EPZ: How much does the pressure come from society generally or within MMA circles?

SK: It’s definitely apparent that those who are willing to wear smaller, skimpier outfits, they get bigger backing and bigger pay per views and bigger box cards. Overall there’s just more media attention and coverage. By doing certain things that you say or do, for sure it does affect the business side.  Despite all that, it’s still about winning and losing. You still have to be very good technically and skill side. But lots of things can come together to transcend the sport. Like Ronda Rousey. She’s done lots of things well outside the sport. But then too much can maybe hurt your performance. Bottom line, though, is that it doesn’t necessarily have to be about looks. But you do have to win and be distinct.

EPZ: How much of the persona that we see in MMA fighters before a fight and maybe even in the ring is acting? That is, like the superhero alter ego—Diana Prince versus Wonder Woman?

SK: Some people really do it well and get into it. And it becomes a real angle on how they do things. If they are really good at something like trash talking or bravado, they can get away with it. For me, I don’t like that stuff. It seems too mean! I struggle trying to sell myself as something I’m not. I want to be able sleep peacefully at night and know I didn’t sell myself out for something I didn’t believe in. At the same time, you can’t worry about people who don’t like you. There always will be people who don’t like you! You just have to be yourself.

EPZ: What do you think about the rise of popularity for women in MMA and the UFC?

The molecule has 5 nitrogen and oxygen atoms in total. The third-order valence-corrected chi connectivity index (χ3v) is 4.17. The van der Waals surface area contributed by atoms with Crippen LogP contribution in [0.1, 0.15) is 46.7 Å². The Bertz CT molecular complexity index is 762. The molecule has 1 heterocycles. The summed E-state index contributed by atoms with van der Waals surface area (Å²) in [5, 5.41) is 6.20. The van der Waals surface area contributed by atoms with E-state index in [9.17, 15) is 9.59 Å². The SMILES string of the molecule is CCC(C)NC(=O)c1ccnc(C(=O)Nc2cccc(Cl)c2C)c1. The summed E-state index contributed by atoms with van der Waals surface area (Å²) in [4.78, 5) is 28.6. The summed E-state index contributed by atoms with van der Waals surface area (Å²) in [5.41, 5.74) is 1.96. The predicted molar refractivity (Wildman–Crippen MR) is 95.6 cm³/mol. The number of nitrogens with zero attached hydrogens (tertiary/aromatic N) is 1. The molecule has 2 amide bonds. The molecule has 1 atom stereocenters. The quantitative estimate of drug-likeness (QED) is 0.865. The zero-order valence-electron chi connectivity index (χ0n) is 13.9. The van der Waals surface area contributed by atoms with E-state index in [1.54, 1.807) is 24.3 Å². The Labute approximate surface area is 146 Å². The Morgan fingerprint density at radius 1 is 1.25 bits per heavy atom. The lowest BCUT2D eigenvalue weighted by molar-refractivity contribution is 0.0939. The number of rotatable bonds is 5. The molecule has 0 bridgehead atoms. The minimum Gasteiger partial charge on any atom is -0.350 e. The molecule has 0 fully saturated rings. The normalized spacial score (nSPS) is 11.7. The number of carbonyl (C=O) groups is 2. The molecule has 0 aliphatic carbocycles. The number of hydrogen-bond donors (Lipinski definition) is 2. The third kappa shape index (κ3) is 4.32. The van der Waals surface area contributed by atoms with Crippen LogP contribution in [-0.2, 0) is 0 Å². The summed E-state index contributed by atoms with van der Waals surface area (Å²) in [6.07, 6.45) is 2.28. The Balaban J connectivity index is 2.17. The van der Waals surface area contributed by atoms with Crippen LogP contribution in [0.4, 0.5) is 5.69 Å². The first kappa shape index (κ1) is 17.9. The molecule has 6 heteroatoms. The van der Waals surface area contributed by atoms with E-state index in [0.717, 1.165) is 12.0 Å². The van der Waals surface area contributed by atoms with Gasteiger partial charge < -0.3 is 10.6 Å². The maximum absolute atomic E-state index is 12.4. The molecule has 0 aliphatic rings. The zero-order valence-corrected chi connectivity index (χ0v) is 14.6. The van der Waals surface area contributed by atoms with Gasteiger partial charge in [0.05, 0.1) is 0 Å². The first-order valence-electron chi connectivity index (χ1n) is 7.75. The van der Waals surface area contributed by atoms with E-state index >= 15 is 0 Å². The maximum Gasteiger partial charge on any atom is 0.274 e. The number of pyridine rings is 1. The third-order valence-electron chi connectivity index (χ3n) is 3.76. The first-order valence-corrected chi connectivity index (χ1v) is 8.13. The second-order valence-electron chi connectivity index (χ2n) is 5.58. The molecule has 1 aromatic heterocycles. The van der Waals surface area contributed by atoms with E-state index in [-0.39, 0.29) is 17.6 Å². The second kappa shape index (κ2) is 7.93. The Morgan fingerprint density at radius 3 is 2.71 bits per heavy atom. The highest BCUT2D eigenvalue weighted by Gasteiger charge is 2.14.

SK: Traditionally guys had lots more opportunities in MMA. Prior to Ronda making a big splash, the UFC brass didn’t encourage women very much at all. I think the idea was they didn’t want people to see girls getting punched in the face. Very old school, 1920s mentality about male/female gender roles. When Ronda came along they really focused on Ronda but not necessarily female fighters.

EPZ: How many fights do you have each year?

SK: I have only about 2-3 but would love 3-4 per year. I’d like more fights for sure. I really love it. A problem for me is that I love hitting and being hit and I’m tough to knock out. So, I get avoided sometimes.

EPZ: Does anything about Wonder Woman—basically one of the most powerful superheroes and who is a fighter—resonate with you?

SK: I think the biggest resonance between myself and Wonder Woman would be the drive and desire to follow my passion and do what’s right. Doesn’t matter if there is already a formula or mold for me (or Wonder Woman) to fit into, I will find a way to do it myself. Anytime society can see an “underdog” or minority in a position of power and dominance, we can grow as a whole. We need more acceptance of all people. There is no reason for anyone to be put down for being themselves. Wonder Woman personifies this, and I strive to do the same!

Be inspired when you read a Wonder Woman Graphic Novel or Comic, watch Linda Carter in the fabulous 70's Wonder Woman TV show, or watch Gal Gadot's amazing big screen version of the Amazonian Warrior. Wonder Woman represents empowerment through skill and it's a message, as Sarah Kaufman emphasizes, that is for each and every one of us.

(c) E. Paul Zehr (2017)